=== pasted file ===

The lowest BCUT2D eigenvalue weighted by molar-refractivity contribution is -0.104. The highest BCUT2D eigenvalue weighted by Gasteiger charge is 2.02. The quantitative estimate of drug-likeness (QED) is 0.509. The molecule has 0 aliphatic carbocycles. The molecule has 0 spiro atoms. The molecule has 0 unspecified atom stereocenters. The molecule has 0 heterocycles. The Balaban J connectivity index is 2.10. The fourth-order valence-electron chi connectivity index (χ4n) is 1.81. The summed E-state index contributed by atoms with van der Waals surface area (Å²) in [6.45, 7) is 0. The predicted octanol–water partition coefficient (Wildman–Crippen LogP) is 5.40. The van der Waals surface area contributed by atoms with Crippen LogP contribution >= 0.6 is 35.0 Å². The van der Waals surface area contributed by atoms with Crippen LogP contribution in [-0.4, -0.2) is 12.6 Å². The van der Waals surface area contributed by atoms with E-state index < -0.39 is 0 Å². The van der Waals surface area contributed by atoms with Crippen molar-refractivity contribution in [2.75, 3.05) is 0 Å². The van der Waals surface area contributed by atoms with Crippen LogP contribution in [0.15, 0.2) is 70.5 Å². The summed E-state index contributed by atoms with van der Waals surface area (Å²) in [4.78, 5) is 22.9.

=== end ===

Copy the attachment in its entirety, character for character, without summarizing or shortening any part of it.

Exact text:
The lowest BCUT2D eigenvalue weighted by molar-refractivity contribution is -0.104. The highest BCUT2D eigenvalue weighted by Gasteiger charge is 2.02. The quantitative estimate of drug-likeness (QED) is 0.509. The molecule has 0 aliphatic carbocycles. The molecule has 0 spiro atoms. The molecule has 0 unspecified atom stereocenters. The molecule has 0 heterocycles. The Balaban J connectivity index is 2.10. The fourth-order valence-electron chi connectivity index (χ4n) is 1.81. The summed E-state index contributed by atoms with van der Waals surface area (Å²) in [6.45, 7) is 0. The predicted octanol–water partition coefficient (Wildman–Crippen LogP) is 5.40. The van der Waals surface area contributed by atoms with Crippen LogP contribution >= 0.6 is 35.0 Å². The van der Waals surface area contributed by atoms with Crippen LogP contribution in [-0.4, -0.2) is 12.6 Å². The van der Waals surface area contributed by atoms with E-state index < -0.39 is 0 Å². The van der Waals surface area contributed by atoms with Crippen molar-refractivity contribution in [2.75, 3.05) is 0 Å². The van der Waals surface area contributed by atoms with Crippen LogP contribution in [0.15, 0.2) is 70.5 Å². The summed E-state index contributed by atoms with van der Waals surface area (Å²) in [4.78, 5) is 22.9.